I like so much of Henry’s work but his poem entitled “Haunted Houses” is my favorite and that’s because he puts into words all the feelings and love I have for old houses. So here I share Henry’s poem with you. Enjoy!
All houses wherin men have lived and died
Are haunted houses. Through the open doors
The harmless phantoms on their errands glide,
With feet that make no sound upon the floors.
We meet them on the doorway, on the stair,
Along the passages they come an go,
Impalpable impressions on the air,
A sense of something moving to and fro.
There are more guests at table than the hosts
Invited; the illuminated hall
Is thronged with quiet, inoffensive ghosts,
As silent as the pictures on the wall.
The stranger at my fireside cannot see
The forms I see, nor hear the sounds I hear;
He but perceives what is; while unto me
All that has been is visible and clear.
We have no title-deeds to house or lands;
Owners and occupants of earlier dates
From graves forgotten stretch their dusty hands.
And hold in mortmain still their old estates,
The spirit-world around this world of sense
Floats like an atmosphere, and everywhere
Wafts through these earthly mists and vapors dense
A vital breath of more etereal air.
Our little lives are kept in equipoise
By opposite attractions and desires;
The struggle of the instinct that enjoys,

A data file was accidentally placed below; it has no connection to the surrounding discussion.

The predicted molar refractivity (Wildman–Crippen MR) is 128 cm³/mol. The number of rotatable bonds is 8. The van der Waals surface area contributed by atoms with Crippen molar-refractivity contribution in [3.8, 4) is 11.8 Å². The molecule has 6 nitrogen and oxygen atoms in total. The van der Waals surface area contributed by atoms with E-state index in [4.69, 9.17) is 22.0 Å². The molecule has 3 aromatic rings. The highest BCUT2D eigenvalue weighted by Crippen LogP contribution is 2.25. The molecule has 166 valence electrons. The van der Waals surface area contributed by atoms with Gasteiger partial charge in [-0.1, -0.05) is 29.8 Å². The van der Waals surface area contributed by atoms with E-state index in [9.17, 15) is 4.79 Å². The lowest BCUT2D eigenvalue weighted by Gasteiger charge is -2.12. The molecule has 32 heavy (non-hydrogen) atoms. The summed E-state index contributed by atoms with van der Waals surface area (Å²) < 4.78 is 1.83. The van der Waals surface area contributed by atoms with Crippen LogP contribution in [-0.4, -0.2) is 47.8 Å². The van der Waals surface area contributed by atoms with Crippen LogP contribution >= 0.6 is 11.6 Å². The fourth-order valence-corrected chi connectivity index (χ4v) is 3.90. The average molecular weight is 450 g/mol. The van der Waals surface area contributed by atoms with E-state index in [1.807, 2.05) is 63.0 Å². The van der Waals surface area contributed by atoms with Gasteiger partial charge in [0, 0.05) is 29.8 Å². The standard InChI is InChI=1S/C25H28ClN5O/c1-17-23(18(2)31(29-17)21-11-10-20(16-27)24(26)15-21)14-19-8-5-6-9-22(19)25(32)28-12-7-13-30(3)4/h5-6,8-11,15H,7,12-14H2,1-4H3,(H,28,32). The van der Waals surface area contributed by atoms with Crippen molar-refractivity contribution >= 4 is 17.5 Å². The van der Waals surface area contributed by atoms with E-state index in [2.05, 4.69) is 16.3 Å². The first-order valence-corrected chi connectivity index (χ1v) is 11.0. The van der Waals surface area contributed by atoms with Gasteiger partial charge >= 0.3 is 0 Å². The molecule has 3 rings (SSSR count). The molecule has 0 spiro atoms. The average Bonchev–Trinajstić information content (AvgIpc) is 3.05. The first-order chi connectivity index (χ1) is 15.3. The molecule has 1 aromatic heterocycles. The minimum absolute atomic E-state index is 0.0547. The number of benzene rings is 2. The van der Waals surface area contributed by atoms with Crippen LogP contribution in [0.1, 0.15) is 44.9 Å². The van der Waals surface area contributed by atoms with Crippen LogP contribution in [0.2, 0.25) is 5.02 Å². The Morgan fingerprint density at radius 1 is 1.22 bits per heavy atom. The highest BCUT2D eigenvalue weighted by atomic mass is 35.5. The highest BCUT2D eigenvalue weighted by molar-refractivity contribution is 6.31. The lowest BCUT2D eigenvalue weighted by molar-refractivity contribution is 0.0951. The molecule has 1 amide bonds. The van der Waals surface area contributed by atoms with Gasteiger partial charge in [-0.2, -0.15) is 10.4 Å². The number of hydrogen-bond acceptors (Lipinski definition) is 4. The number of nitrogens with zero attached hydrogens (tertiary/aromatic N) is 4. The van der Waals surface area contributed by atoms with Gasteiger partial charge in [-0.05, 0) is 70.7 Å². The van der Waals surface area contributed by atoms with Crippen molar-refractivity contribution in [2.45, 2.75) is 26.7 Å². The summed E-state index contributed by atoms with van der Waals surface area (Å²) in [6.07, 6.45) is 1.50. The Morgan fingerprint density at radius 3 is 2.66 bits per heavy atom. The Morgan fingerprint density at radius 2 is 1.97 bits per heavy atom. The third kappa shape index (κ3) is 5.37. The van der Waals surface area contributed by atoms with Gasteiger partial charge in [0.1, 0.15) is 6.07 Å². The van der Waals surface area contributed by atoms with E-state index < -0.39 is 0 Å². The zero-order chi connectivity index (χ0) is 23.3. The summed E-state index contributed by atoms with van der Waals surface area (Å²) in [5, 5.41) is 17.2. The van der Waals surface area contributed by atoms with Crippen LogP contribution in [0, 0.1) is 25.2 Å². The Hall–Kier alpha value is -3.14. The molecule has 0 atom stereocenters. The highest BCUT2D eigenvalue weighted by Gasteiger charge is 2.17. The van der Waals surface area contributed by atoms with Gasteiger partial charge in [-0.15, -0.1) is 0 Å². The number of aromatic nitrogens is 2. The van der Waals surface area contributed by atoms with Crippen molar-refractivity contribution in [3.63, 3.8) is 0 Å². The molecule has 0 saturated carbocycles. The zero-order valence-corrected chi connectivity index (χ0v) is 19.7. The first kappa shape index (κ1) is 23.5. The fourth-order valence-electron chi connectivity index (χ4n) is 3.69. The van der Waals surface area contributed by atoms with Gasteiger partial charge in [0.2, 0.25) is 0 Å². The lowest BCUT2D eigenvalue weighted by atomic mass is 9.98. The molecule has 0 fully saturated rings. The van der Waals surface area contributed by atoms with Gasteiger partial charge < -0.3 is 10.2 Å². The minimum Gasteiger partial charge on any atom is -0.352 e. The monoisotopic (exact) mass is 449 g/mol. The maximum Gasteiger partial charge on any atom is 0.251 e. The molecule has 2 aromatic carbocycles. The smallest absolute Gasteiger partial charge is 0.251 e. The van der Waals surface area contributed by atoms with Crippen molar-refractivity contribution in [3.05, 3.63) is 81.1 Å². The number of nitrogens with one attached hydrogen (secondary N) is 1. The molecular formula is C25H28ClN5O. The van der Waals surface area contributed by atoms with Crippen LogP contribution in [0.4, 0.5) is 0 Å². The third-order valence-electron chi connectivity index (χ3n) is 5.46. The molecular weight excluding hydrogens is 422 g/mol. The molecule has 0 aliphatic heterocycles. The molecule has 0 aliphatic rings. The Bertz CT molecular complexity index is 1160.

And the more noble instinct that aspires.
These perturbations, this perpetual jar
Of earthly wants and aspirations high,
Come from the influence of an unseen star,
An undiscovered planet in our sky.
And as the moon from some dark gate of cloud
Throws o’er the sea a floating bridge of light,
Across whose tremblng planks our fancies crowd
Into the realm of mystery and night,—
So from the world of spirits there descends
A bridge of light, connecting it with this,
O’er whose unsteady floor, that sways and bends,
Wander our thoughts above the dark abyss.
I’m sure Henry is happy that I’m writing about him and sharing his poem with my letter friends and with you for no one wants to be forgotten nor have their work forgotten.
So when you see an old house think of me , think of Henry, and think of all those who have gone before us. Say a little prayer. We’re all in this life together, but someday we will all be together with Henry, off in the spirit world wherever that may be. I’m in no hurry to get there, but it will certainly be interesting meeting Henry and others face to face or shall we say spirit to spirit. Till then let’s celebrate life, letters, and sharing.
And as Henry used to say, “Look then in your heart and write. I will answer.”
I’ll answer too if you leave me a comment.